As you know by now, our Open Data Portal is hard at work keeping San Diego’s data accessible and up-to-date. As we strive to keep San Diego at the forefront of SmartCity technology, more citizens and city officials continue to recognize the portal’s benefits.
Our site and team are even turning heads beyond city boundaries! Netlify, an online platform that easily allows users to deploy websites, recently crowned our Open Data Portal the “Netlify Site of the Week.” By using the hassle-free services Netlify offers, we saved the city from spending money on expensive website builders, and saved ourselves from hours of tedious work. We are proud to epitomize “innovation, creativity, and utility,” and join the other sites in Netlify’s hall of fame.
When I wrote about how we launched a homemade Open Data portal, I made the claim that a data portal is just a website with a catalog of datasets.
A few companies sell expensive portal products to governments. These companies take care of hosting the datasets and running that website I’m referring to, where people visit to download the data. Some of these portals also give users limited ability to search, filter, and chart data without downloading it.
We wanted to have more control over our portal. We had ideas for how it should look and how it should work. Some of these ideas are included in a piece of guidance the Civic Analytics Network wrote for Open Data programs.
We could also save the City of San Diego money, so we figured we would make our own website and find a place to host our datasets. We used a bunch of tools to make accomplishing these simple objectives even easier. What follows is an overview of those tools.
Finalists, announced earlier this week, include other governments and schools that are competing in the Best Practices category. This category honors a completed project that focuses on a citizen service, uses Amazon web services, and employs an innovative solution that other public entities might be able to use.
Be honest. When you read the words data automation you get a sudden rush of melatonin to your brain, your eyelids get heavy, and you get an uncontrollable urge to fall asleep. Don’t be ashamed; you are reacting to these words in a similar manner to 99.5% of people on the planet. Bear with me though for just a few paragraphs while I try to explain why it matters, and how we do it here at the City of San Diego.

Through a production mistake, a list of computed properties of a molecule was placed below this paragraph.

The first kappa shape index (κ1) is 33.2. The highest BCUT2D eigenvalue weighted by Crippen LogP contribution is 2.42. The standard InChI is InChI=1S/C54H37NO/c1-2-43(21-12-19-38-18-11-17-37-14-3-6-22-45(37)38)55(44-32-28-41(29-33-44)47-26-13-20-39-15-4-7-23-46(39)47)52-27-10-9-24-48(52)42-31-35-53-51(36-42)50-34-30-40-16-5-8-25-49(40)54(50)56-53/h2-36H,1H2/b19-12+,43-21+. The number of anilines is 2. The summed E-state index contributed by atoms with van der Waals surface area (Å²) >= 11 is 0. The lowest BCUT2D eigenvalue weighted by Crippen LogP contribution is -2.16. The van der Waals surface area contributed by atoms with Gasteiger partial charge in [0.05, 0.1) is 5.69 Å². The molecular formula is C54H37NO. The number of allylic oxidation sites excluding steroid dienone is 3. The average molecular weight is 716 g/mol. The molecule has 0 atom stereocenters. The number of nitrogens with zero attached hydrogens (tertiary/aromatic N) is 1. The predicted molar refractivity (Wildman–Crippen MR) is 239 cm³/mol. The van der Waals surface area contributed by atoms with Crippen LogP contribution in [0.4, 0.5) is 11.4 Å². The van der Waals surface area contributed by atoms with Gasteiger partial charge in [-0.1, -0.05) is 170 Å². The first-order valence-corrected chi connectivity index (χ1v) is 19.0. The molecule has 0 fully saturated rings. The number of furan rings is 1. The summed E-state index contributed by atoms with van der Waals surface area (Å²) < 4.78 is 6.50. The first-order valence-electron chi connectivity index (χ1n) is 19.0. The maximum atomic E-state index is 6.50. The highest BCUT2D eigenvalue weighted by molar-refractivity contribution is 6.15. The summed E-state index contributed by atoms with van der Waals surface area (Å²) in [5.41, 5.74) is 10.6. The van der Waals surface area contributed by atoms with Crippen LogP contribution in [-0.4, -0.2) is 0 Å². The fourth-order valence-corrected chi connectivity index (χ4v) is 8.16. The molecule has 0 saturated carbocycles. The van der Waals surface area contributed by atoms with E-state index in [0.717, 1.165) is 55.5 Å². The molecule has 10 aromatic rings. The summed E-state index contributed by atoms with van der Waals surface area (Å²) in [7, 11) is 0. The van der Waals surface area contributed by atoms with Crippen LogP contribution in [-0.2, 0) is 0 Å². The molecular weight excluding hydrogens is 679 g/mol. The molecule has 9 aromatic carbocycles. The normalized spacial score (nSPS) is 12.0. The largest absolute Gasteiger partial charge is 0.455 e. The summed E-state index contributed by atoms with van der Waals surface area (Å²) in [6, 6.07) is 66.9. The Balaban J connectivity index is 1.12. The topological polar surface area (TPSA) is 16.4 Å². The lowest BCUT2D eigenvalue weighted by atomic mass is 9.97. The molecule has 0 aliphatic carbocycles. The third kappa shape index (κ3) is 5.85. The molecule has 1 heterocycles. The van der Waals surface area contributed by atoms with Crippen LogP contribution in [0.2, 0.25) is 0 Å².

Hey San Diego! Your open data portal just got a LOT faster!
One of the reasons we wanted to run our own data portal is the flexibility we have to change it and add functionality.
Today, we’re putting the pedal to the metal on those desires. We initially launched the portal based on JKAN, but with modified schemas, layouts, and branding. Because of how fast we moved, we put off thinking about speed and performance.
Since the dust settled a bit, we had a chance to do that.
We are excited - and somewhat exhausted - to present to San Diegans a new and improved Open Data portal today.
The portal has a fresh look, but more importantly, we rebuilt the technology behind the portal and upgraded our workflow for keeping data up-to-date.
The City of San Diego is not only a smart city, it’s a solar friendly city. Our 2015 Climate Action Plan sets an ambitious goal to achieve 100% clean and renewable electricity in the city by 2035. If 2016 is an indicator, we’re well on our way to reaching our goals.
Even before City Council passed Mayor Faulconer’s Climate Action Plan, our Development Services Department was ahead of the game and began expediting solar permits several years ago. This is also thanks to supportive financing programs such as PACE and other incentives.
The City’s street sweeping schedule might not be the first thing on your mind when you’re looking for a parking spot - unless you’ve gotten one of those parking tickets.
The City aims to sweep commercial streets about once per week, and residential streets at least once per month. Sweeping removes debris that might clog the the storm water system and cause flooding and prevents harmful particles from entering the ocean. If the block you’re parked on has signage restricting parking during a certain day and time for street sweeping, you could get a ticket when the sweeper goes by.
The best thing to do is check for signs before you park, but this guide will give you an overview of street sweeping in general, and where you might get a ticket.
Use this map of the sampling sites where the City’s Public Utilities Department tests for indicator bacteria.
Public Utilities currently has 160 sample sites for the City of San Diego drinking water system and is required to test 85 sites per week. Temperature, chlorine and pH are measured on site, and then a sample is brought to a lab to test for the presence of the indicator bacteria coliform and E.coli. Coliform and the strains of E.coli tested serve as indicators of the presence of potentially harmful bacteria.
The Office of the City Treasurer recently completed upgrading all on-street parking meters to SMART parking meters!
Our IPS meters provide us with real-time data in the back office, helping to streamline operations like coin collection and repairs. Our back office system also provides up-to-date transactional data, giving us additional insight into how effectively the meters are being used on-street.
As a result, we have been working with Maksim since he started with the City supporting the open data initiative to share this data with you!